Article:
Home Letters OPINION: Uganda Election, Museveni and Bobi Wine, By Michael Jegede

OPINION: Uganda Election, Museveni and Bobi Wine, By Michael Jegede

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The people of Uganda came out en masse to exercise their franchise in the country’s general election (presidential and parliamentary) held on January 14, 2021.

The main focus was on the presidential election in which the incumbent President Yoweri Museveni of the National Resistance Movement (NRM) slugged it out with his major challenger, the candidate of the National Unity Platform, NUP, Robert Ssentamu Kyagulanyi aka Bobi Wine.

At the end of voting by the electorate in the presidential poll, which had nine other candidates, Uganda’s Electoral Commission chaired by Simon Mugenyi Byabakama, announced Museveni, the long-time Ugandan leader as the winner, having garnered a total vote of  5.85 million (58.64%) leaving Kyagulanyi with 3.48 million votes (34.83%).

However, the 38-year-old presidential candidate of NUP was quick to oppose the declaration of the electoral body, insisting that the results released were fake, and therefore, not a true reflection of the will of Ugandans. Bobi Wine described the election as the worst ever in the history of Uganda and urged the people to reject the outcome in its totality.

According to Wine, a ghetto songster turned politician, who, obviously, has become the new face of Uganda’s opposition since he won election into the Parliament in 2017, “We are the real winners of this election and therefore what the electoral commission announced has nothing to do with the real election that took place. I can call on all Ugandans to reject the announcement that has been made by the electoral commission … to reject them with the contempt with which it deserves.” The young legislator placed on house arrest together with his wife after the election, said his team was considering all peaceful, nonviolent and legal options to contest the results and reclaim his stolen mandate.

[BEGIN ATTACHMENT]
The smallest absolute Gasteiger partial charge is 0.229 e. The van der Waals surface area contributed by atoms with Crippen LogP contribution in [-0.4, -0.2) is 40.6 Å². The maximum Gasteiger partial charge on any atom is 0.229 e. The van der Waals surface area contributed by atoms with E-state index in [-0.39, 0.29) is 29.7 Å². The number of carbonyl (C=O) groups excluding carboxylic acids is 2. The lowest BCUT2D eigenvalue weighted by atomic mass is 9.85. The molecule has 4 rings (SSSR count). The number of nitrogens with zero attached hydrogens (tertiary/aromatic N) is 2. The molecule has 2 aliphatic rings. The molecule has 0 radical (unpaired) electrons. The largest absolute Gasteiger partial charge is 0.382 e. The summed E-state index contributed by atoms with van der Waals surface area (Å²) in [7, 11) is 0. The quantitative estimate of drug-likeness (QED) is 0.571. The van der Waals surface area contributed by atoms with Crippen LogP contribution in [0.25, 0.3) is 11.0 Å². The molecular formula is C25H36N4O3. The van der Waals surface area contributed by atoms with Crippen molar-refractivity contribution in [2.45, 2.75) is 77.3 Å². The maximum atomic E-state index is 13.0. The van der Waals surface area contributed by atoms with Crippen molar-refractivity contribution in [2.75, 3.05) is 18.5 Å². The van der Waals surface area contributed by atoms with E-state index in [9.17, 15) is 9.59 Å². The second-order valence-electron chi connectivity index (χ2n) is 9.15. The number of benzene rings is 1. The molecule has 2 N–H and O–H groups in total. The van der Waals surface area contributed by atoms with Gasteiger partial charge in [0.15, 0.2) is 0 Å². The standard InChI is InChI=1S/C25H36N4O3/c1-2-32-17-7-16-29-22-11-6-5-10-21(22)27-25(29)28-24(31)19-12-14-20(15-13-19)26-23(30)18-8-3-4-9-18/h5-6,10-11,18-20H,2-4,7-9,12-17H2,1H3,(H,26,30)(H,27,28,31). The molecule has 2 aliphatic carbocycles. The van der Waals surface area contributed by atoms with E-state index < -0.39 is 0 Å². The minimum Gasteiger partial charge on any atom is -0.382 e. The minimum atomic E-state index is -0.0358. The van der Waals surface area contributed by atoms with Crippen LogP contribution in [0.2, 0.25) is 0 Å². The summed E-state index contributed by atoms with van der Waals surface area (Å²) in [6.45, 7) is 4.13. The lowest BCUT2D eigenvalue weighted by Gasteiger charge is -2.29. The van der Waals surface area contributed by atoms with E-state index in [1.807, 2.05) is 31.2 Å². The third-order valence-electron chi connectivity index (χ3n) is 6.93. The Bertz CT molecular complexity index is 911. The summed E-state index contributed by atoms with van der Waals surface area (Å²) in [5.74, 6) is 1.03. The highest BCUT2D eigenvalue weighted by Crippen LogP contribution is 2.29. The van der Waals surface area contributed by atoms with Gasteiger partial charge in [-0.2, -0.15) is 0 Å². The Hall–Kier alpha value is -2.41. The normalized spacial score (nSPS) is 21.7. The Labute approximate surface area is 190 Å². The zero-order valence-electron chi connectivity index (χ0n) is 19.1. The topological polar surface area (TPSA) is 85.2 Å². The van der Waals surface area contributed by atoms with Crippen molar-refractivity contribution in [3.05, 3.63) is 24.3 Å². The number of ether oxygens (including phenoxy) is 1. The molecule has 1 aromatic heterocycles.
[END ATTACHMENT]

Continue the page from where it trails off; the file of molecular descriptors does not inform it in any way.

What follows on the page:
Countering Wine’s position, the 77-year-old Museveni, a former freedom fighter now seen as a tyrant by many, dismissed the allegations of fraud, maintaining that the election is the “most cheating free” since 1962 when the country attained Independence. Museveni who has been in power since 1986 (35 years ago) and one of Africa’s longest-serving rulers, warned that “If anyone tries to disrupt our (Uganda’s) peace, we shall deal with them decisively.”

The run-up to the polls was reportedly marked by bloody campaigns, with security agents ferociously breaking up opposition rallies citing COVID-19 control measures. In November 2020, the arrest of Wine sparked a wave of protests in several parts of the country leading to the killing of dozens of people from the bullets of trigger-happy security men. More than 500 people seen as supporters of Wine were said to have been arrested for their involvement in the demonstrations. The election was thus believed to have held in an environment of intimidation and fear.

 

Apart from an African Union (AU) mission and East African Community, no major international group monitored the voting process. The United States (US) embassy canceled a diplomatic observer mission after over 75% of its accreditation requests were denied by the electoral body. The European Union, EU, also did not deploy an observer mission. It noted that excessive use of force by the security agencies had tarnished Uganda’s electoral process. The EU was irked that nothing seemed to have changed as none of the 30 recommendations made by the observer mission it sent to monitor the previous election held in 2016 was implemented. Key among the recommendations included reforms to make the election umpire more autonomous, elimination of undue application of force by the armed forces and more transparency in the tallying of results.